The good point is that Cg handles everything for you (well, almost everything ). The bad point is that you can't fully optimize your engine since you don't know which GL calls are performed inside the Cg functions.

[edited by - vincoof on October 13, 2003 3:37:33 PM]

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quote:
Yes there is a ''reasion'' at least : with Cg you can''t fully control the GL state changes. That''s a good point as well as a bad point.

I don''t understand this one... looks like it can do everything I need to do in the fragment pipe. Can you please explain me what do you mean?
quote:
The good point is that Cg handles everything for you (well, almost everything ). The bad point is that you can''t fully optimize your engine since you don''t know which GL calls are performed inside the Cg functions.

Ack. This is a very unfortunate thing. Maybe CgFX helps here but for now I really need to parse out the Cg shader to understand what''s going on (for example, separate multiple passes, set up texcoords accordingly and so on).
Looks like in a totally data-driven world Cg takes a lot of time to fully integrate in a scalable technology.

For simple programs I must say it''s a definite step over ARB_vp and ARB_fp. If you have only register combiners that there''s a real gain anyway (I wasn''t able to get nvParse anyway ).

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quote:
Original post by Krohm
I don''t understand this one... looks like it can do everything I need to do in the fragment pipe. Can you please explain me what do you mean?



I mean that in Cg you basically use a shader by calling something like :
shader.setup();
and in that call you never know exactly what happens inside, so it''s hard to optimize state changes with other shaders you may have made yourself for other objects.

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Well, you group by shader instead of specific state changes. Though, since Cg compiles down into ARB_VP and ARB_FP/NV_parse code anyway, you know pretty much exactly what it''s doing.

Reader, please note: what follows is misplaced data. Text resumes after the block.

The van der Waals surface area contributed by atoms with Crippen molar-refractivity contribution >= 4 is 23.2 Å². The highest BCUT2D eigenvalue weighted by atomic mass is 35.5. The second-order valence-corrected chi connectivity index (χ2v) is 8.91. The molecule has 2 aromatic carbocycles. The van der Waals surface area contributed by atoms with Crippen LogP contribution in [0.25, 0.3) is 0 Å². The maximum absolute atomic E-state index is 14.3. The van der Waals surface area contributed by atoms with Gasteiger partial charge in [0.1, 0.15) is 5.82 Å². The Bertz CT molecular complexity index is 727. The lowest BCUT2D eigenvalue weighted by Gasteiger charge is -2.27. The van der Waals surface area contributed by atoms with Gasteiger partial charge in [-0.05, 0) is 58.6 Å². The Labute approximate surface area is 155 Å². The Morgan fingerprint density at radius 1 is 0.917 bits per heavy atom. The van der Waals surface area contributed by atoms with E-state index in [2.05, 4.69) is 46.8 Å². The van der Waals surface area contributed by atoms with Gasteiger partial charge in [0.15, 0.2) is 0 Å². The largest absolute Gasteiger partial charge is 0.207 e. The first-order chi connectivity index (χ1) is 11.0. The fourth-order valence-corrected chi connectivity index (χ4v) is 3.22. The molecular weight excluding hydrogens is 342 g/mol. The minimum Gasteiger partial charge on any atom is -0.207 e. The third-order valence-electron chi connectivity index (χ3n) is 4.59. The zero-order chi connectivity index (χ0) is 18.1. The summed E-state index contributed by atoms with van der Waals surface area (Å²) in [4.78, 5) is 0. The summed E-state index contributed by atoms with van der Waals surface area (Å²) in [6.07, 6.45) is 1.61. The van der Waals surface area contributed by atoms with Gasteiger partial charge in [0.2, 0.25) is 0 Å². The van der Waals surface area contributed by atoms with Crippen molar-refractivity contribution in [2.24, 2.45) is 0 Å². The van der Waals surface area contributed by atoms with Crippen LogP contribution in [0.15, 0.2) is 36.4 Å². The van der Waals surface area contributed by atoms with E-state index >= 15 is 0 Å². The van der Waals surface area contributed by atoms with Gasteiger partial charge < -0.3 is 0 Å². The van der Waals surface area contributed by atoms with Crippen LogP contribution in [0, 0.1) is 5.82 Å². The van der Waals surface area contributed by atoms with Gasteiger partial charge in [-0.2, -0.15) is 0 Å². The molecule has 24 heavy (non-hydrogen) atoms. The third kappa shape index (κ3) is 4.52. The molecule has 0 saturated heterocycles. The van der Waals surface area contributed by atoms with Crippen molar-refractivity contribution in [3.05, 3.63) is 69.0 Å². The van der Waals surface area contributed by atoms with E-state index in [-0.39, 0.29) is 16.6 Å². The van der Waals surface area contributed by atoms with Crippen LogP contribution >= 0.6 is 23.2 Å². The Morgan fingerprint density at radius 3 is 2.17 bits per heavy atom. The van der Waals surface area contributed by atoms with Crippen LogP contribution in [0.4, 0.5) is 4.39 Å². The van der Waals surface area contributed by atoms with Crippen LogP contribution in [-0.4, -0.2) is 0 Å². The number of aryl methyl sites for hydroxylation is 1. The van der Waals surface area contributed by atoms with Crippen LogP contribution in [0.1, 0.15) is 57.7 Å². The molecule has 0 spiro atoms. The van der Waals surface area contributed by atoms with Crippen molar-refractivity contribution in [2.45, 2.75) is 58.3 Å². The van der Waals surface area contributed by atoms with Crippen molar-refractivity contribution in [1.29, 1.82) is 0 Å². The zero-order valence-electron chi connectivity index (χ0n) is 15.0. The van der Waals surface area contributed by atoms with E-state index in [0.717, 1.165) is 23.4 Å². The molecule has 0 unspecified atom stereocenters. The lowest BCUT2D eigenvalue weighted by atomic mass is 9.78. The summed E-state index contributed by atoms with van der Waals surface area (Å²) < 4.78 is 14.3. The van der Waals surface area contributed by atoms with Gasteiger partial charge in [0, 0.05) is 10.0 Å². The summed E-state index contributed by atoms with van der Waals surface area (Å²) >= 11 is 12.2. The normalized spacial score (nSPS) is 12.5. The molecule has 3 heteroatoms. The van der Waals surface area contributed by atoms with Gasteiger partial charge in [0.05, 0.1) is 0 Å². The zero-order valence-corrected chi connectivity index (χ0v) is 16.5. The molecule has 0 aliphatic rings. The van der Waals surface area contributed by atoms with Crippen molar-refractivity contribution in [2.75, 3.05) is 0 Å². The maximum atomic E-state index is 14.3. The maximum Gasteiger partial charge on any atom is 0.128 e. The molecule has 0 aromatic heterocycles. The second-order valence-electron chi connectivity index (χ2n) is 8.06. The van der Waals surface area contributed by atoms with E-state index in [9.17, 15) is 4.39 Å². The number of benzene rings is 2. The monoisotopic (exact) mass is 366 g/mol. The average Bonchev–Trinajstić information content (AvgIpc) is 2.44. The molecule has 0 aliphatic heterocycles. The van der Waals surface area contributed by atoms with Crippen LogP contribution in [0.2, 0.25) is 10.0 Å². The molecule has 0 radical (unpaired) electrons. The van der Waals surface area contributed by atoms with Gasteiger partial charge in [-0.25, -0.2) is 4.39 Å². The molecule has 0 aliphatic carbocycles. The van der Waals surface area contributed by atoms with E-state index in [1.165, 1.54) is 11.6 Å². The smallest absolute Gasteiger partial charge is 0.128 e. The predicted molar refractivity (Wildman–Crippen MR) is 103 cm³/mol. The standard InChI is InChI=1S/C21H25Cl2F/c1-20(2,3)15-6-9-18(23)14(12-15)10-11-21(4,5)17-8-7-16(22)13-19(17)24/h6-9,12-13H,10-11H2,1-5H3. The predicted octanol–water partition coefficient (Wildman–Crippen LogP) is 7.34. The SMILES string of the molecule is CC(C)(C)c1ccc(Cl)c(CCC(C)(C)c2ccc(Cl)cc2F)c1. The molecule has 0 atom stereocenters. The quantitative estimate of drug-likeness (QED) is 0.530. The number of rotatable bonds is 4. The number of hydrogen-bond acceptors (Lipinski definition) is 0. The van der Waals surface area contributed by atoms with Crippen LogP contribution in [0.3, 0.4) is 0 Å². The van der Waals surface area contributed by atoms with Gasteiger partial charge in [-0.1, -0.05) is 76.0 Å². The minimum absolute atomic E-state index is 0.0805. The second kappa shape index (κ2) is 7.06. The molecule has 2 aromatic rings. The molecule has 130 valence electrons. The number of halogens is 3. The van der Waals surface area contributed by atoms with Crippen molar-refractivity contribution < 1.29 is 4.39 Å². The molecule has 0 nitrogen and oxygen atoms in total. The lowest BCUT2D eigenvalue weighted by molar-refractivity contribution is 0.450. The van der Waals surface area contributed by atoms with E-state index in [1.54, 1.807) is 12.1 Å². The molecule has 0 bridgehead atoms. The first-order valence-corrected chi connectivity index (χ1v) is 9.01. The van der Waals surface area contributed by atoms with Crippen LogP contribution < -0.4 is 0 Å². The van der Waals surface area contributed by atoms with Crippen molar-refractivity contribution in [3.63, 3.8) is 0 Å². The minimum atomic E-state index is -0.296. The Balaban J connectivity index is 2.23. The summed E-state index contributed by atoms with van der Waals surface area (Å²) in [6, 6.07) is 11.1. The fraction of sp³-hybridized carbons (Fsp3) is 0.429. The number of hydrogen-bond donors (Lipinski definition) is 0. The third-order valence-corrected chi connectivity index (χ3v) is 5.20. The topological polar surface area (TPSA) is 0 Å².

You have to remember that you''re unique, just like everybody else.

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Indeed, the problem is that "pretty much exactly" part.
When you write your own 3D engine, you need to know "absolutely exactly" which GL state changed. However, you still can push/pop states but it kills performance.

[edited by - vincoof on October 17, 2003 6:12:04 AM]

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quote:
Original post by vincoof
I mean that in Cg you basically use a shader by calling something like :
shader.setup();
and in that call you never know exactly what happens inside, so it''s hard to optimize state changes with other shaders you may have made yourself for other objects.

Mh, I agree, this may be a problem but every VP/FP pair is pretty "self contained" in itself so I personally don''t think this is a real problem. If you do your VP/FP combo well enough I think there will be just few things to mind about (blendFunc,depthFunc and polyOffset comes to mind) which are the things which VP/FP cannot control.

My two cents on not optimizing state changes too much.